Holy cow! John Sayles is making a no-joke Django movie with Franco Nero
Oh, I see. Hollywood decided to get me all sorts of presents this month, and they’re just spacing them out so I don’t explode from joy on my actual birthday.
Today’s delightful news is that John Sayles is going to direct Django Lives with Franco Nero returning to play the title character. While I love Sayles and the diversity of his output as a writer/director, I admit a certain fondness for his genre work. When he wrote a script like The Howling or Alligator or Battle Beyond The Stars, he didn’t treat those jobs as garbage. Instead, he wrote with the same degree of invention and dedication, and as a result, many of those movies have aged incredibly well, better than a lot of the drive-in fare of the same era.
Franco Nero should have been a bigger movie star. The guy is pretty much just raw onscreen charisma, and I wonder if he could have had that bigger career if he had come along fifteen years later or so. We seem to have made room for leads like Arnold Schwarzenegger, and I’ll bet Nero could have been even bigger with the right films under his belt.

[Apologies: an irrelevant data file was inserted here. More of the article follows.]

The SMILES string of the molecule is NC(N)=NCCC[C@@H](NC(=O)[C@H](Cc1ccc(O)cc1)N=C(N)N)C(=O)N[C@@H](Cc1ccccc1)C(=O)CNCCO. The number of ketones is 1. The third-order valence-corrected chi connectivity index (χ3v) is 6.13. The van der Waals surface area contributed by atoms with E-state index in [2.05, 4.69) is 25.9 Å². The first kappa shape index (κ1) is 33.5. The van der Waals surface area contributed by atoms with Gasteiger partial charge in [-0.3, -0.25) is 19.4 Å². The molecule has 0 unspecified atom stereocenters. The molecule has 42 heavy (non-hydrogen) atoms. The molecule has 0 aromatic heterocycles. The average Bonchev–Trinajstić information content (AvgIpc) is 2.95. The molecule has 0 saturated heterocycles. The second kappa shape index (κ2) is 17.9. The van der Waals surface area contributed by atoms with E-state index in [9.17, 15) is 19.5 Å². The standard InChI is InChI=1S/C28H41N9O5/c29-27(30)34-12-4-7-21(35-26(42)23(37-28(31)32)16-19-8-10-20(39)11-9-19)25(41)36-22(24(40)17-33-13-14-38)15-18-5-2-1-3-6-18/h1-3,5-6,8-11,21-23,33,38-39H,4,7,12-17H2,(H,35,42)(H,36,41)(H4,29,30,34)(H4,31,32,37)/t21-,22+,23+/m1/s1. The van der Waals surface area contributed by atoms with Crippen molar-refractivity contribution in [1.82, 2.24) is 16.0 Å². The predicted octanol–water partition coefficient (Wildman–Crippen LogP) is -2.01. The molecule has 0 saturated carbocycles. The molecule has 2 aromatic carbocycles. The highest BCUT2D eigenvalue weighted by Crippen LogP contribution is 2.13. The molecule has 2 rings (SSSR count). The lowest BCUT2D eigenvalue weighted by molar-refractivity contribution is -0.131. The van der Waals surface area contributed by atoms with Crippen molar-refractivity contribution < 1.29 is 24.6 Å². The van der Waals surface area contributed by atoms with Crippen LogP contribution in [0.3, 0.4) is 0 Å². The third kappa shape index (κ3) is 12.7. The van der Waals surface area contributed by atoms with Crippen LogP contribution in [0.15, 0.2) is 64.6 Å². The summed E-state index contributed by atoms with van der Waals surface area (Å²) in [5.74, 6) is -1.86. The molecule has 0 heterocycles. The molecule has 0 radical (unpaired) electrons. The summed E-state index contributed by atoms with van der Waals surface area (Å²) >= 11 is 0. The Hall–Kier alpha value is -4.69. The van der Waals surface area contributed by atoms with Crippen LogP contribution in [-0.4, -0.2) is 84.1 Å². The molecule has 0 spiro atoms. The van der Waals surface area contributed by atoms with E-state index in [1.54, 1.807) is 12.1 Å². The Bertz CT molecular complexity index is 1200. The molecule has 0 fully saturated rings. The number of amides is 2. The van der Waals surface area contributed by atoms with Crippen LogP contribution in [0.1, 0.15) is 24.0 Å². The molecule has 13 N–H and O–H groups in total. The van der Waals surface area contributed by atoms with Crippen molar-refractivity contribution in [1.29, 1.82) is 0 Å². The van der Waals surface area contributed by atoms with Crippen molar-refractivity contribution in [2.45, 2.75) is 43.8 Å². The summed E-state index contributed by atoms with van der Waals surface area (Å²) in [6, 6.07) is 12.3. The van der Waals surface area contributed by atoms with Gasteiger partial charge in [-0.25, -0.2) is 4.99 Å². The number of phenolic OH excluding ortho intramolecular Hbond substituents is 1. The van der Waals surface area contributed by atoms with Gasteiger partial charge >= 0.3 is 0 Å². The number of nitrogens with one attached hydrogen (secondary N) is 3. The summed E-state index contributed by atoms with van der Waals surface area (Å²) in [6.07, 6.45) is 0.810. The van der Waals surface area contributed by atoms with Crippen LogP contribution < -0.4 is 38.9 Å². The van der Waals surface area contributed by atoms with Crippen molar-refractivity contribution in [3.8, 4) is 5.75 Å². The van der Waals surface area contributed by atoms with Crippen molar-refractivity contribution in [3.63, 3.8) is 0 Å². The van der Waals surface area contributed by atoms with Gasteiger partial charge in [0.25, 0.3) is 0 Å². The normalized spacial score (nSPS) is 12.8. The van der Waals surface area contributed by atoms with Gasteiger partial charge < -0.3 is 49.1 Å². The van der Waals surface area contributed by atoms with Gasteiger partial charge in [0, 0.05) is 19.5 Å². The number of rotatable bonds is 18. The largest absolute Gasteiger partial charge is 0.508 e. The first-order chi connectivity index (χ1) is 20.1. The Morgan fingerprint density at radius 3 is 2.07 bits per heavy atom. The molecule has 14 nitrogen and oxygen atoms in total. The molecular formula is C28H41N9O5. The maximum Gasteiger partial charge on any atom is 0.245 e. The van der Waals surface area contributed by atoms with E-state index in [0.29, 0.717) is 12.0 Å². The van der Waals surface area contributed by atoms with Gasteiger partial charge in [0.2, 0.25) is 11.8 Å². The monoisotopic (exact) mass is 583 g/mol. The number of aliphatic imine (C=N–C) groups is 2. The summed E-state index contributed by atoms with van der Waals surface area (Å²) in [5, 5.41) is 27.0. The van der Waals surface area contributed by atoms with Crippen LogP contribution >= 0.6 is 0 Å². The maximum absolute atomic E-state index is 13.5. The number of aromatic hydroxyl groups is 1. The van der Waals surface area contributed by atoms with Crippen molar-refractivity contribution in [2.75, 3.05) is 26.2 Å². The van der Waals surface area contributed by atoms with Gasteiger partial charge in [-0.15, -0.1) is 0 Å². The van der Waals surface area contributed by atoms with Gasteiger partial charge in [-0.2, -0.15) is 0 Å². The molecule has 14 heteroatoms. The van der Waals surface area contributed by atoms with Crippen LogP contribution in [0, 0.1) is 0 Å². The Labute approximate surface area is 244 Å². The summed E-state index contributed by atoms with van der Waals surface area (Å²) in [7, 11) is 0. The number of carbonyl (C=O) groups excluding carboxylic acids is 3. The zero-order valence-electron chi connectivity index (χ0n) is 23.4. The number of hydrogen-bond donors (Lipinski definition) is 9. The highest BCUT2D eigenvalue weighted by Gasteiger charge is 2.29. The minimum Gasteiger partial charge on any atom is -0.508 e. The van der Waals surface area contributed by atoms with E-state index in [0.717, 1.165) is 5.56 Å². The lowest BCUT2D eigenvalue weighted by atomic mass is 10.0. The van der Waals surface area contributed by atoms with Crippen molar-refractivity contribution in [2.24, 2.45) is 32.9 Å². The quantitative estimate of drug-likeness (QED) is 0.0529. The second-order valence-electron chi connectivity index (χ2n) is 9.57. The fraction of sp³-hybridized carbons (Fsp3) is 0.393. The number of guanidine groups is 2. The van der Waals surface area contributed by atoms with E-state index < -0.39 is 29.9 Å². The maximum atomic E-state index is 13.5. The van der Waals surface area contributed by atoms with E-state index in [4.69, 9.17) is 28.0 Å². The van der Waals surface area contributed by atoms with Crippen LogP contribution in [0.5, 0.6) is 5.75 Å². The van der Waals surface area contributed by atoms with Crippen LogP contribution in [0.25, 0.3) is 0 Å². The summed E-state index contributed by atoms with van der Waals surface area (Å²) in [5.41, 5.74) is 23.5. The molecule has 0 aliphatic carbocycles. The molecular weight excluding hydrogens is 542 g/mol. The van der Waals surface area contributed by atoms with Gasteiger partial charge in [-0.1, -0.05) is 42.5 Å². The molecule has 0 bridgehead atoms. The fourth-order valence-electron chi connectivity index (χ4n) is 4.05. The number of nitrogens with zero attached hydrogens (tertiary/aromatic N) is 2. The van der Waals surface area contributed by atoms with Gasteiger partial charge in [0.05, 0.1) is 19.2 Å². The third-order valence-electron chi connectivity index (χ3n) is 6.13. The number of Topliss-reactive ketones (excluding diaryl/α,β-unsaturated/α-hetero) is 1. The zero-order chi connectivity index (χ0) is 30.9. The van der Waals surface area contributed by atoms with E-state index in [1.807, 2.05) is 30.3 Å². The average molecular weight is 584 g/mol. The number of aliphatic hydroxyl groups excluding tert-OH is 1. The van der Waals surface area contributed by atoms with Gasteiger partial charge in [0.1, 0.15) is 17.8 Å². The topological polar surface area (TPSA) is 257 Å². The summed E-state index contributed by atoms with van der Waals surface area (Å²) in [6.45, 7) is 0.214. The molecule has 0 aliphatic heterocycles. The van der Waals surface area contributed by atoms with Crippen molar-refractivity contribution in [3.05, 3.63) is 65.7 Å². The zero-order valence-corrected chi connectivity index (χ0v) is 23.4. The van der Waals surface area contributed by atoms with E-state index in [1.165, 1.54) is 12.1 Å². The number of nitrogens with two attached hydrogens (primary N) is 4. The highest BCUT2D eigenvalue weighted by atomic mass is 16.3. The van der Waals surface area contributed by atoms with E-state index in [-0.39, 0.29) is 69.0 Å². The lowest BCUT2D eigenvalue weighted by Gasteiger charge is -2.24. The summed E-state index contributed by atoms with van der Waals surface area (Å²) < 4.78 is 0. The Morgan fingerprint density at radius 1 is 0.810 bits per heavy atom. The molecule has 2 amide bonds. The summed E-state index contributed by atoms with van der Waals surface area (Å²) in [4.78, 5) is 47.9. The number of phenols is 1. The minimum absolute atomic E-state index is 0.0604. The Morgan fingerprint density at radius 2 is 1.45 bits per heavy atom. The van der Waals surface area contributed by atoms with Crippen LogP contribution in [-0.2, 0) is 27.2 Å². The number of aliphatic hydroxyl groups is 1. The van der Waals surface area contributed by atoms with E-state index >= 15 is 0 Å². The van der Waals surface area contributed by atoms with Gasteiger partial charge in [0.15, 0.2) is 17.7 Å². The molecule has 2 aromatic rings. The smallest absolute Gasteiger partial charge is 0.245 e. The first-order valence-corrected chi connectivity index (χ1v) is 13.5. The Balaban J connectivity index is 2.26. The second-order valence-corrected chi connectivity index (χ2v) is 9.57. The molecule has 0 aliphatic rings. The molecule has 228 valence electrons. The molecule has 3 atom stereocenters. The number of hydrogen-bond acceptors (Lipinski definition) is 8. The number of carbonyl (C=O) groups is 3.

What I find most exciting about this project is that it sounds like Sayles is taking the exploitation origins of the Django series and using them to jump off and make something very, very different. According to Roger Friedman, who broke the news, the film is set a full 50 years after the first film, and Django is now a horse wrangler on the set of D.W. Griffith’s Birth of a Nation. That is such an irresistible premise that I’m dying to see what Sayles ends up making.
He’s never been above sneaking some social commentary into even his most overtly entertaining work, but he’s also never been shy about just tackling social issues head on. Here, he’s going to be able to play with the early days of Hollywood and the way filmmaking represented this brand-new frontier, and he’s going to be able to play with the production of a movie that basically invented modern long-form narrative and much of the film language we still use, but that is also an ideological garbage fire.
I know next to nothing beyond what was in Friedman’s piece, but I am so excited about the potential here, and it is always thrilling to see someone like Sayles who simply refuses to get sidelined by an industry that loves to pretend that artists have expiration dates.